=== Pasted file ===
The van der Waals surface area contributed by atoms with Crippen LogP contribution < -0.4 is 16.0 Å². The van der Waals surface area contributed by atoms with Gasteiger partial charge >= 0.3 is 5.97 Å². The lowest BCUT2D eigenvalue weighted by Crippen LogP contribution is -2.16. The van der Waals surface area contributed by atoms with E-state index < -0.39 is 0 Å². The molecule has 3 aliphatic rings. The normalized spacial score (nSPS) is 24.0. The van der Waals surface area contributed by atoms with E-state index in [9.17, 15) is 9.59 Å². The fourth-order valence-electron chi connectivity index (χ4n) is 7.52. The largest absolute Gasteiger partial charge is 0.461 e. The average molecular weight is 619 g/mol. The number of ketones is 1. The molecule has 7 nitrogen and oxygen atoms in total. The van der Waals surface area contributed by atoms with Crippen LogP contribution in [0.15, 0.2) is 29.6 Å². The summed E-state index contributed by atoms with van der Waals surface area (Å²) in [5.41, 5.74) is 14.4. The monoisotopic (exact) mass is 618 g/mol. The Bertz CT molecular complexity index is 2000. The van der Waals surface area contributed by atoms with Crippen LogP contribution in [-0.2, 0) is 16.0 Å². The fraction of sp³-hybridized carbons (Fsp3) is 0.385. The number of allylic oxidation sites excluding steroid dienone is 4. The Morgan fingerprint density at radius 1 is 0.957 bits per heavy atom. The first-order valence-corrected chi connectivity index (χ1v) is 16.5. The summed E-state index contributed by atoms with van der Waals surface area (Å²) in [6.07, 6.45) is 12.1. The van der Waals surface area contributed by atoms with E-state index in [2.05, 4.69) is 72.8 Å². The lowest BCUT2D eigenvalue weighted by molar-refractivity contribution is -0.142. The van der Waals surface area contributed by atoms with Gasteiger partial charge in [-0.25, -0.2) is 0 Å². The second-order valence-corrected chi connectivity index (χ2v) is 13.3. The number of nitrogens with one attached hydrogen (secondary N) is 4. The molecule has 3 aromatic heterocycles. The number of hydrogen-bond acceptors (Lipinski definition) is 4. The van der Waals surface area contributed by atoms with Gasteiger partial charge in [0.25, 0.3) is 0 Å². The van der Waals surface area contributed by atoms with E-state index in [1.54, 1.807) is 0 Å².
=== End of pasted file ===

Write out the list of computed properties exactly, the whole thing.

The van der Waals surface area contributed by atoms with Crippen LogP contribution < -0.4 is 16.0 Å². The van der Waals surface area contributed by atoms with Gasteiger partial charge >= 0.3 is 5.97 Å². The lowest BCUT2D eigenvalue weighted by Crippen LogP contribution is -2.16. The van der Waals surface area contributed by atoms with E-state index < -0.39 is 0 Å². The molecule has 3 aliphatic rings. The normalized spacial score (nSPS) is 24.0. The van der Waals surface area contributed by atoms with E-state index in [9.17, 15) is 9.59 Å². The fourth-order valence-electron chi connectivity index (χ4n) is 7.52. The largest absolute Gasteiger partial charge is 0.461 e. The average molecular weight is 619 g/mol. The number of ketones is 1. The molecule has 7 nitrogen and oxygen atoms in total. The van der Waals surface area contributed by atoms with Crippen LogP contribution in [0.15, 0.2) is 29.6 Å². The summed E-state index contributed by atoms with van der Waals surface area (Å²) in [5.41, 5.74) is 14.4. The monoisotopic (exact) mass is 618 g/mol. The Bertz CT molecular complexity index is 2000. The van der Waals surface area contributed by atoms with Crippen LogP contribution in [-0.2, 0) is 16.0 Å². The fraction of sp³-hybridized carbons (Fsp3) is 0.385. The number of allylic oxidation sites excluding steroid dienone is 4. The Morgan fingerprint density at radius 1 is 0.957 bits per heavy atom. The first-order valence-corrected chi connectivity index (χ1v) is 16.5. The summed E-state index contributed by atoms with van der Waals surface area (Å²) in [6.07, 6.45) is 12.1. The van der Waals surface area contributed by atoms with E-state index in [2.05, 4.69) is 72.8 Å². The lowest BCUT2D eigenvalue weighted by molar-refractivity contribution is -0.142. The van der Waals surface area contributed by atoms with Gasteiger partial charge in [-0.25, -0.2) is 0 Å². The second-order valence-corrected chi connectivity index (χ2v) is 13.3. The number of nitrogens with one attached hydrogen (secondary N) is 4. The molecule has 3 aromatic heterocycles. The number of hydrogen-bond acceptors (Lipinski definition) is 4. The van der Waals surface area contributed by atoms with Gasteiger partial charge in [0.25, 0.3) is 0 Å². The van der Waals surface area contributed by atoms with E-state index in [1.54, 1.807) is 0 Å².